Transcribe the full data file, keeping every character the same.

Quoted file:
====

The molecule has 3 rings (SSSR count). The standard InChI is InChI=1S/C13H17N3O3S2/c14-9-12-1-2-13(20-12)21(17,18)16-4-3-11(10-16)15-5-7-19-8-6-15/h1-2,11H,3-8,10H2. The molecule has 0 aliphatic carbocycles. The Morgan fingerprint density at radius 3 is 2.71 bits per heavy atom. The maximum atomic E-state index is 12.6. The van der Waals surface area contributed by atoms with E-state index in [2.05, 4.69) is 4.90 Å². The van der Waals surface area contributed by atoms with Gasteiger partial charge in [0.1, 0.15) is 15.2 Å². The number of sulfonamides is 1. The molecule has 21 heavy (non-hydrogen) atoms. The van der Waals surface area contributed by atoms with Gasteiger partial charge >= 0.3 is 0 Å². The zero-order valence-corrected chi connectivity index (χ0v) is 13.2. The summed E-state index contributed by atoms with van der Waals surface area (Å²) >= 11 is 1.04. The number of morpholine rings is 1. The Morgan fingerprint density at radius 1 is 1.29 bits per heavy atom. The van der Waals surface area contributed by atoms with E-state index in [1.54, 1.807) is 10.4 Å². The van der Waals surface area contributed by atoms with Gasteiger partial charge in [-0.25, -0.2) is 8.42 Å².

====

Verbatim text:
The molecule has 3 rings (SSSR count). The standard InChI is InChI=1S/C13H17N3O3S2/c14-9-12-1-2-13(20-12)21(17,18)16-4-3-11(10-16)15-5-7-19-8-6-15/h1-2,11H,3-8,10H2. The molecule has 0 aliphatic carbocycles. The Morgan fingerprint density at radius 3 is 2.71 bits per heavy atom. The maximum atomic E-state index is 12.6. The van der Waals surface area contributed by atoms with E-state index in [2.05, 4.69) is 4.90 Å². The van der Waals surface area contributed by atoms with Gasteiger partial charge in [0.1, 0.15) is 15.2 Å². The number of sulfonamides is 1. The molecule has 21 heavy (non-hydrogen) atoms. The van der Waals surface area contributed by atoms with Gasteiger partial charge >= 0.3 is 0 Å². The zero-order valence-corrected chi connectivity index (χ0v) is 13.2. The summed E-state index contributed by atoms with van der Waals surface area (Å²) >= 11 is 1.04. The number of morpholine rings is 1. The Morgan fingerprint density at radius 1 is 1.29 bits per heavy atom. The van der Waals surface area contributed by atoms with E-state index in [1.54, 1.807) is 10.4 Å². The van der Waals surface area contributed by atoms with Gasteiger partial charge in [-0.25, -0.2) is 8.42 Å².